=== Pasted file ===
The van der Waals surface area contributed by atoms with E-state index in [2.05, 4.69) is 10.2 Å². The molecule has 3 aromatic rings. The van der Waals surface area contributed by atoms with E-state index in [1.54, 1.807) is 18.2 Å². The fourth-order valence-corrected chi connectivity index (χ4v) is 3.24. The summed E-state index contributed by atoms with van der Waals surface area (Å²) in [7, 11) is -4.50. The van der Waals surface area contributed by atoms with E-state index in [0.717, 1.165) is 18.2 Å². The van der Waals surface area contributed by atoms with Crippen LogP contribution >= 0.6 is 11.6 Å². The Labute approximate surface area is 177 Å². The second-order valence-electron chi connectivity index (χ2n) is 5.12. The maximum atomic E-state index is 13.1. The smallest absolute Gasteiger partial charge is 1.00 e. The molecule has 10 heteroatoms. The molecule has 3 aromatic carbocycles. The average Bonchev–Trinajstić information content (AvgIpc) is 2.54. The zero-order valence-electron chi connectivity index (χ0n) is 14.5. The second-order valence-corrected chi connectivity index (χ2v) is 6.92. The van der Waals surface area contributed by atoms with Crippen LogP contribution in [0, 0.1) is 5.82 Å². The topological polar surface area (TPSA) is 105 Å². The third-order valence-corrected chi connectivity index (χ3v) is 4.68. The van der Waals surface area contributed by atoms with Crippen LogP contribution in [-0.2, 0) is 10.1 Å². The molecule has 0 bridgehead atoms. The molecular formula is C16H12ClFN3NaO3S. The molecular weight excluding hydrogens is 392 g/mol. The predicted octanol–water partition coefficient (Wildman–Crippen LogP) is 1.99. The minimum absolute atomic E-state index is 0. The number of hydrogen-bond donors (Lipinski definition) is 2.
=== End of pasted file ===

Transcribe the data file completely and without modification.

The van der Waals surface area contributed by atoms with E-state index in [2.05, 4.69) is 10.2 Å². The molecule has 3 aromatic rings. The van der Waals surface area contributed by atoms with E-state index in [1.54, 1.807) is 18.2 Å². The fourth-order valence-corrected chi connectivity index (χ4v) is 3.24. The summed E-state index contributed by atoms with van der Waals surface area (Å²) in [7, 11) is -4.50. The van der Waals surface area contributed by atoms with E-state index in [0.717, 1.165) is 18.2 Å². The van der Waals surface area contributed by atoms with Crippen LogP contribution >= 0.6 is 11.6 Å². The Labute approximate surface area is 177 Å². The second-order valence-electron chi connectivity index (χ2n) is 5.12. The maximum atomic E-state index is 13.1. The smallest absolute Gasteiger partial charge is 1.00 e. The molecule has 10 heteroatoms. The molecule has 3 aromatic carbocycles. The average Bonchev–Trinajstić information content (AvgIpc) is 2.54. The zero-order valence-electron chi connectivity index (χ0n) is 14.5. The second-order valence-corrected chi connectivity index (χ2v) is 6.92. The van der Waals surface area contributed by atoms with Crippen LogP contribution in [0, 0.1) is 5.82 Å². The topological polar surface area (TPSA) is 105 Å². The third-order valence-corrected chi connectivity index (χ3v) is 4.68. The van der Waals surface area contributed by atoms with Crippen LogP contribution in [-0.2, 0) is 10.1 Å². The molecule has 0 bridgehead atoms. The molecular formula is C16H12ClFN3NaO3S. The molecular weight excluding hydrogens is 392 g/mol. The predicted octanol–water partition coefficient (Wildman–Crippen LogP) is 1.99. The minimum absolute atomic E-state index is 0. The number of hydrogen-bond donors (Lipinski definition) is 2.